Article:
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Because the pandemic created such a strange learning environment for children everywhere, it is more important than ever to practice their skills at home to build them up to where they ought to be within their grade level. For years before the pandemic, I used to get so frustrated because our family wanted to go on fun vacations and enjoy family time together during the summer, yet I also wanted to keep my kids thinking and learning and not going backwards in their academic skills. Practicing those skills is even more important now that kids have had such a strange school year and also if you have students who struggle with conventional learning in even normal conditions.
Combining Learning with fun
This summer, I have 3 of my grandsons with me, as well as my 3 year old granddaughter. I am the Summer School Teacher for the month that they are here. We do school every morning for 2 hours. And while learning and getting caught up is our main focus, their grandpa and I want to do some fun things with them as well. We are trying to color in more experiences found on our Adventures With Grandparents Chart. We have planned a trip up to a favorite creek, perhaps a camping trip and we want to spend some other days up in cooler temperatures than we have in Phoenix. (It is going to hit 107 degrees this week!)
It is still possible to keep learning and basic skills fresh in their minds even when you are having a fun family time. As a matter of fact, when you combine learning with fun, those are lessons that will definitely stick in a child's mind better than any other. I wrote about one such example last year when I had a grandson and granddaughter with me for summer school.
Of course, a lot of practice can happen orally and visually as you experience the fun moments of Summer. But, I have also created some ways to have my grandkids do some hands on writing and sort of scavenger hunt type activities that help them practice the areas that they need the most help in. I am going to share with you the worksheets that I made for my grandkids to use, and you can print and use them as well. Mainly though, I want you to see that you can take some of the things that YOUR kids need to practice and tailor the activities to their needs. Here is the first example:
My grandson has trouble with initial sounds in speech. He usually substitutes the "f" sound. My granddaughter, as age 3, has trouble pronouncing "s" blends. This page focuses on the "st" blend and the "f" sound. Plus, all of the children can read, follow directions and make observations. Of course, a lot of conversation needs to go along with these activities. Grownups need to be active participants to encourage the learning!
I create my worksheets on Google Draw and save them in the Drive. I can easily reopen them and add different tasks in each box. This one is for us to take to a favorite creek and do when we are taking a lunch break from swimming in the creek. If you want to download this page, click on the button.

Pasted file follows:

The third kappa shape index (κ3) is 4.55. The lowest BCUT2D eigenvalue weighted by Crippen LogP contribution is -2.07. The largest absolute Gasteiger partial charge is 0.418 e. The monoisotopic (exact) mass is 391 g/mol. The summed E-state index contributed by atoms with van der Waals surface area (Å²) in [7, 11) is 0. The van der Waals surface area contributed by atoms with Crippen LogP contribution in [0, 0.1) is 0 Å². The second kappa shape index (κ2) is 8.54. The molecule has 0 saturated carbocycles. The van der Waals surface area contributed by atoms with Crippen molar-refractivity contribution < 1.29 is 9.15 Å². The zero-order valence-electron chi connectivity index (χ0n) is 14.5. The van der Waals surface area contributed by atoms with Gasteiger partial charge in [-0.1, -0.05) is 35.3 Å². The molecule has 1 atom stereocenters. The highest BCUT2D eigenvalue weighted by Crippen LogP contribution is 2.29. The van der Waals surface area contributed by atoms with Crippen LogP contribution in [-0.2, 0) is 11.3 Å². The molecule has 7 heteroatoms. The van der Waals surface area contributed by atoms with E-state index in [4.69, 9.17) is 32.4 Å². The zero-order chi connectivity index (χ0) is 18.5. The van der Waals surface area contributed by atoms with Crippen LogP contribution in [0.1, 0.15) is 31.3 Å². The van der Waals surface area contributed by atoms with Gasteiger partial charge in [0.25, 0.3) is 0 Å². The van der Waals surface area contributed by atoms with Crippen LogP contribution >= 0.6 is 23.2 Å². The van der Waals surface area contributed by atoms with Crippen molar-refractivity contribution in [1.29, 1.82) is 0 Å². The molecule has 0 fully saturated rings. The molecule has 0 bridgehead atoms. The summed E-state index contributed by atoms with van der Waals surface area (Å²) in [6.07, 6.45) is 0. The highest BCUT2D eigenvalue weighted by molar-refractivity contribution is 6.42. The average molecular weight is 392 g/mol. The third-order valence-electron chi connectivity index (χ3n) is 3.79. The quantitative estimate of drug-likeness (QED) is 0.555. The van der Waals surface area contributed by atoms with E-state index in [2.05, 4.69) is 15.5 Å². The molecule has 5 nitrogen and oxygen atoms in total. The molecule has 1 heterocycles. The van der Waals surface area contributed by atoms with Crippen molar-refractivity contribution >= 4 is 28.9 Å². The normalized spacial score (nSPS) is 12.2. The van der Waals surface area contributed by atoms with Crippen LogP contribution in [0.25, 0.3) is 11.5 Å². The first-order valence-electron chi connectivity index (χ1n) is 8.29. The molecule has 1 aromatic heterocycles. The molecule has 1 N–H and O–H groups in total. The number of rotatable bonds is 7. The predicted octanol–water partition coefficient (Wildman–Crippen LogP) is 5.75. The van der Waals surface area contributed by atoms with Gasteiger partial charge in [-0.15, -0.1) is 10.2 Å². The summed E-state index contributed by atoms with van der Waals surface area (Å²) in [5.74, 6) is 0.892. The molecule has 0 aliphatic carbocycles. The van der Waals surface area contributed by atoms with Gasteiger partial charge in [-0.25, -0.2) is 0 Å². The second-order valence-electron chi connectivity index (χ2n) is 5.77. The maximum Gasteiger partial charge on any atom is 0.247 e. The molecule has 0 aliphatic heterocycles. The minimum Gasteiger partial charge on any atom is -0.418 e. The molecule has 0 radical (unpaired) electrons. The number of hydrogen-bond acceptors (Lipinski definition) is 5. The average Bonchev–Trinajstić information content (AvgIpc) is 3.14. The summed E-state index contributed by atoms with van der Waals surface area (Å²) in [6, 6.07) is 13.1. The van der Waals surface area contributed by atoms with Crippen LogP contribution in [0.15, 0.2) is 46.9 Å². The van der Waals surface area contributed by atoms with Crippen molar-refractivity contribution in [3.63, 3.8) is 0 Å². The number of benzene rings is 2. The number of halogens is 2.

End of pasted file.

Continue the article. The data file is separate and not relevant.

Here is another example of a simple math page for younger children:
One of my grandsons is 13 years old. He is autistic and has a language processing disorder. He loves Science and reading non-fiction. So, I needed to provide him with something more on his grade level. He reads very well but needs practice with comprehension and connections when he reads.
Since we will be going up to Wet Beaver Creek, I did a little research and found out about more of the "science" of the area and put together a packet of information that he can read and look at as we go up there. Click on the pictures for the pdf of the photos. Click on the button for the written information. If you live in AZ and plan to go to Wet Beaver Creek, you can use this with your kids.
The informational page also covers the concept of "Leave No Trace." That is something that I will let my grandson help teach to his younger brothers as well. When he gets a chance to teach, information stays with him better and "Leave No Trace" is something we should all understand.
It didn't really take a ton of effort to put these things together for my grandchildren. There are always websites that cover the attractions that you may be going to where you can get the info that you need. To tell the truth, it was all a bit of an education for me as well! In the long run, the effort will definitely be worth it.
So, get out there and have fun and keep learning as well!
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Creators of Hot Cocoa Bombs! (copyrighted)
Helen Reynolds: Mother of six children , grandmother to eleven! I love to cook, craft and create things and I especially love doing that with my family, So, when my lawyer daughter, Lindsey, my artist daughter, Madalynn, and I came up with the idea of Hot Cocoa Bombs, this blog was born. Then, one more daughter, with her technical and science skills, plus creativity has joined in to round us out! Read more about us here!